Document Detail

Differential attrition in a caregiver skill training trial.
MedLine Citation:
PMID:  16977645     Owner:  NLM     Status:  MEDLINE    
Participant attrition in randomized trials can reduce statistical power and bias outcomes. However, elective withdrawals are seldom discussed in trial reports. We examined factors associated with elective withdrawals for the first 131 Alzheimer's disease (AD) and Parkinson's disease (PD) caregiver participants that entered Project ASSIST (Assistance, Support and Self-health Initiated through Skill Training), an on-going trial of caregiver skill training interventions. After 20 months of recruitment, 14 (11%) of the 131 ASSIST participants had electively withdrawn before completing the final assessment. Survival analysis demonstrated AD caregivers and non-spousal caregivers dropped out earlier than PD and spousal caregivers, even after controlling for selected baseline covariates. Findings suggest caregiver trial contact strategies may need to be tailored to retain different caregiver groups.
Linda Lindsey Davis; Michael Weaver; Barbara Habermann
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Publication Detail:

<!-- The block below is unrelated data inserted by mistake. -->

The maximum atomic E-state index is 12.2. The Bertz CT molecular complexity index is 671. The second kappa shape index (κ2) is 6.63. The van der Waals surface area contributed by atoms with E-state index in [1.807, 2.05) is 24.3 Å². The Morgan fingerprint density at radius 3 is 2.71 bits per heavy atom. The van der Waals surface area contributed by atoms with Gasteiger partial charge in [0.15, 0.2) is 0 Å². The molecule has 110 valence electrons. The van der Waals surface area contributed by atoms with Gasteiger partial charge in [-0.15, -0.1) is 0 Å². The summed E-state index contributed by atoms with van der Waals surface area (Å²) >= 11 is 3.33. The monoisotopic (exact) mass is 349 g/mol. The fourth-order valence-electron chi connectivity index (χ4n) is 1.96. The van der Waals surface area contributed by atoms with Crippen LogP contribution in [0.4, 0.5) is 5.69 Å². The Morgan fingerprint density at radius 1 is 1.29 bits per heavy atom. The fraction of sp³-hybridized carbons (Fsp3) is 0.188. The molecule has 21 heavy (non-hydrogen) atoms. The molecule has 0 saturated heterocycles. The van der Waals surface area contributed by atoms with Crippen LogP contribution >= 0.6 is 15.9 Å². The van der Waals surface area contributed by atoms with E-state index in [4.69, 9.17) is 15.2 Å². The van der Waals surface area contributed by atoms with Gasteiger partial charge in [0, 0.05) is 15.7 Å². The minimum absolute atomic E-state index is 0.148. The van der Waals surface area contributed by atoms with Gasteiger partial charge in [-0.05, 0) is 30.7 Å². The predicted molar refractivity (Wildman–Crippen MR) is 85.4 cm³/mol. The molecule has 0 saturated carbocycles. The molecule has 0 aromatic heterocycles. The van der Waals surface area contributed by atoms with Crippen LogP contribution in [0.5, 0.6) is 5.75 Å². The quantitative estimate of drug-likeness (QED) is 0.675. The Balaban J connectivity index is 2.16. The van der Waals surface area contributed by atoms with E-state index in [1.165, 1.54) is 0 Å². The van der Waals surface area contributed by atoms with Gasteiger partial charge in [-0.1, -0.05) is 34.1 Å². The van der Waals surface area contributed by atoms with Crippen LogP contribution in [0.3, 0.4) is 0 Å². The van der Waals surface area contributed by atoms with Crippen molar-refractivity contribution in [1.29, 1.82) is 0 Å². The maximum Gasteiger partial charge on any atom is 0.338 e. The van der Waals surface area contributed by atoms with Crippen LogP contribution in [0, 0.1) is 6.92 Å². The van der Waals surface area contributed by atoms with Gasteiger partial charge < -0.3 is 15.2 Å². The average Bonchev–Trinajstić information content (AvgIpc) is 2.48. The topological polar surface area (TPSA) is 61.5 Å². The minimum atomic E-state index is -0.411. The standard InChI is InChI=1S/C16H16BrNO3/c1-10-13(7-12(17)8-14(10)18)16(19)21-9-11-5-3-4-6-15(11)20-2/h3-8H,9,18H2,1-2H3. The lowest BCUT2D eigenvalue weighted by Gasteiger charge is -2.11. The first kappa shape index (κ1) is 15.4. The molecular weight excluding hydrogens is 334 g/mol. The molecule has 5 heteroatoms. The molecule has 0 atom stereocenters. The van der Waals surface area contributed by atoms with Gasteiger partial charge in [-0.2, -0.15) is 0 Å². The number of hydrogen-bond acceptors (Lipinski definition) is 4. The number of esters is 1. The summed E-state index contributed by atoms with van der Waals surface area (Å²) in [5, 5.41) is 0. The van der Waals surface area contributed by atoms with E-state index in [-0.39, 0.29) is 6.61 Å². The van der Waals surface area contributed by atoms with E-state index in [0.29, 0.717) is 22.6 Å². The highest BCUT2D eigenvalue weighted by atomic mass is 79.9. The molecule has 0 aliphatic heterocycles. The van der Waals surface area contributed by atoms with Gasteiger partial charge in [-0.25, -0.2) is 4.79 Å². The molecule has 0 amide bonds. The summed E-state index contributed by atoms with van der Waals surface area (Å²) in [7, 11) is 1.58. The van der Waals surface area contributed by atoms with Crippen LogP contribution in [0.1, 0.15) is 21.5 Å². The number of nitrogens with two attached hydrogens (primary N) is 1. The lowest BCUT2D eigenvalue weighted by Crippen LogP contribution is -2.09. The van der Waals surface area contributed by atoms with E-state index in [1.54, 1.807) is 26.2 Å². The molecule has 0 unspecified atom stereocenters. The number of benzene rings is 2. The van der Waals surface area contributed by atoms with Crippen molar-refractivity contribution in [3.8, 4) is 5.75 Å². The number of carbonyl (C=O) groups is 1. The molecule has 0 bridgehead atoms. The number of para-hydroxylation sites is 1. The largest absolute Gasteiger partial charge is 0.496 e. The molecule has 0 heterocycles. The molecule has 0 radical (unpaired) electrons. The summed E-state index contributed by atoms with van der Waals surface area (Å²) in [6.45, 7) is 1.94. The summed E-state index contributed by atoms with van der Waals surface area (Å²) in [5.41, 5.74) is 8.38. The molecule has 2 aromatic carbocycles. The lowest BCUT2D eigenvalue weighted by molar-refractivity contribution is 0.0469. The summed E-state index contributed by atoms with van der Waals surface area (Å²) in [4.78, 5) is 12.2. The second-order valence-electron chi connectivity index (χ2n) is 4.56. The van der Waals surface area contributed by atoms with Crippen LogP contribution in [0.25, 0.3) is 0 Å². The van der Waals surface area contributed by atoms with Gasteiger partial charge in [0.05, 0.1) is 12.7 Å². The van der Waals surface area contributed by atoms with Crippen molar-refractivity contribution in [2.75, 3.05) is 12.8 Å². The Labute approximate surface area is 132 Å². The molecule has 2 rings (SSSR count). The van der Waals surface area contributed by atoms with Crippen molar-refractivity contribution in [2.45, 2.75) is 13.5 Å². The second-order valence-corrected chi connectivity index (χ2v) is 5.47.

Type:  Journal Article; Randomized Controlled Trial; Research Support, N.I.H., Extramural    
Journal Detail:
Title:  Research in nursing & health     Volume:  29     ISSN:  0160-6891     ISO Abbreviation:  Res Nurs Health     Publication Date:  2006 Oct 
Date Detail:
Created Date:  2006-09-21     Completed Date:  2006-11-02     Revised Date:  2007-11-14    
Medline Journal Info:
Nlm Unique ID:  7806136     Medline TA:  Res Nurs Health     Country:  United States    
Other Details:
Languages:  eng     Pagination:  498-506     Citation Subset:  IM; N    
Copyright Information:
(c) 2006 Wiley Periodicals, Inc.
School of Nursing, Duke University, Durham, North Carolina, USA.
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MeSH Terms
Adaptation, Psychological*
Alzheimer Disease*
Caregivers / education*,  psychology,  statistics & numerical data
Consumer Participation / statistics & numerical data*
Health Education / statistics & numerical data*
Middle Aged
Parkinson Disease*
Grant Support

From MEDLINE®/PubMed®, a database of the U.S. National Library of Medicine

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